In a new study, researchers found a new ‘seek-and-destroy’ gene therapeutic system could have the potential to treat prostate cancer in the future.
The therapy halted the majority of tumors in laboratory models at the University of Strathclyde and the Beatson Institute.
The system was used against two types of prostate tumor, causing70 percent of one type and 50 percent of the other tovanish over a period of one month.
These results are a promising start for the system as it continues its progress towards the clinic.
Prostate cancer is the fourth most widespread cancer in the world, the second most common in men and the most commonplace in Europe and North America.
It causes the death of 300,000 patients worldwide each year and its incidence has continually increased over the last two decades.
The research has been published in the journal Drug Delivery.
It involved researchers from Strathclyde Institute of Pharmacy and Biomedical Sciences, Strathclyde’s Department of Pure and Applied Chemistry and the Cancer Research UK Beatson Institute in Glasgow.
Although some treatments, including chemotherapy and radiotherapy, can be effective against localised tumors, there is still no effective treatment for patients whose cancer recurs or spreads.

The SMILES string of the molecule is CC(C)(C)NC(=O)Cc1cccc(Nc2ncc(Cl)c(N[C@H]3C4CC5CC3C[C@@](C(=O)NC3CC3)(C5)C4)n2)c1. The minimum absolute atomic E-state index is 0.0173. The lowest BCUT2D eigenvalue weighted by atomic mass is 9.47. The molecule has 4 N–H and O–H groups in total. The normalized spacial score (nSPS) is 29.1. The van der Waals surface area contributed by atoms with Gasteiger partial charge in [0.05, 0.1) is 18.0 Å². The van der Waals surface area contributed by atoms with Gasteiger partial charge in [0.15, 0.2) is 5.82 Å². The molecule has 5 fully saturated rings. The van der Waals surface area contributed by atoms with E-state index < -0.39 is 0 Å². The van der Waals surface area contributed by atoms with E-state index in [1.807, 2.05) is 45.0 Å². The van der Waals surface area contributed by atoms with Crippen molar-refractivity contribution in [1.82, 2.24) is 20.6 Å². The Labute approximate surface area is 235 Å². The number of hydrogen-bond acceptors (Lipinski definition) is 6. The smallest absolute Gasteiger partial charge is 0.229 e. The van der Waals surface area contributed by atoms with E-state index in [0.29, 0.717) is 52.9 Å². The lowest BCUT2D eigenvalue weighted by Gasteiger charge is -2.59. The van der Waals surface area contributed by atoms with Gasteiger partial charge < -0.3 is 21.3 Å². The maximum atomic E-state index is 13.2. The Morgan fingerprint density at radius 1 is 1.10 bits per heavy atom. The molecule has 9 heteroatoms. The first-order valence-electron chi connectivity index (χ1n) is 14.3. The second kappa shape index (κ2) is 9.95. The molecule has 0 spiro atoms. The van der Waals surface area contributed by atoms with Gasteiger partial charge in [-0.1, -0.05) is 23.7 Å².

This means that new therapeutic approaches are urgently needed for these patients.
Gene therapy could be highly promising for the treatment of prostate cancer, but its use is currently limited by the lack of delivery systems which can selectively deliver the therapeutic genes to the tumors without adverse side effects for healthy tissues.
To address this, the team develop a new ‘seek-and-destroy’ nanomedicine linked to an iron-carrying protein called lactoferrin, whose receptors are found in large amounts in many cancers.
The results show that it is highly promising for the treatment of prostate cancer by gene therapy.
The research was carried out on two prostate cancer cell lines, PC-3 and DU145, in laboratory settings.
The intravenous administration of the nanomedicine treatment resulted in the complete disappearance of 70 percent of the PC-3 tumours and half of the DU145 prostate tumours over one month.
Source: University of Strathclyde, Glasgow.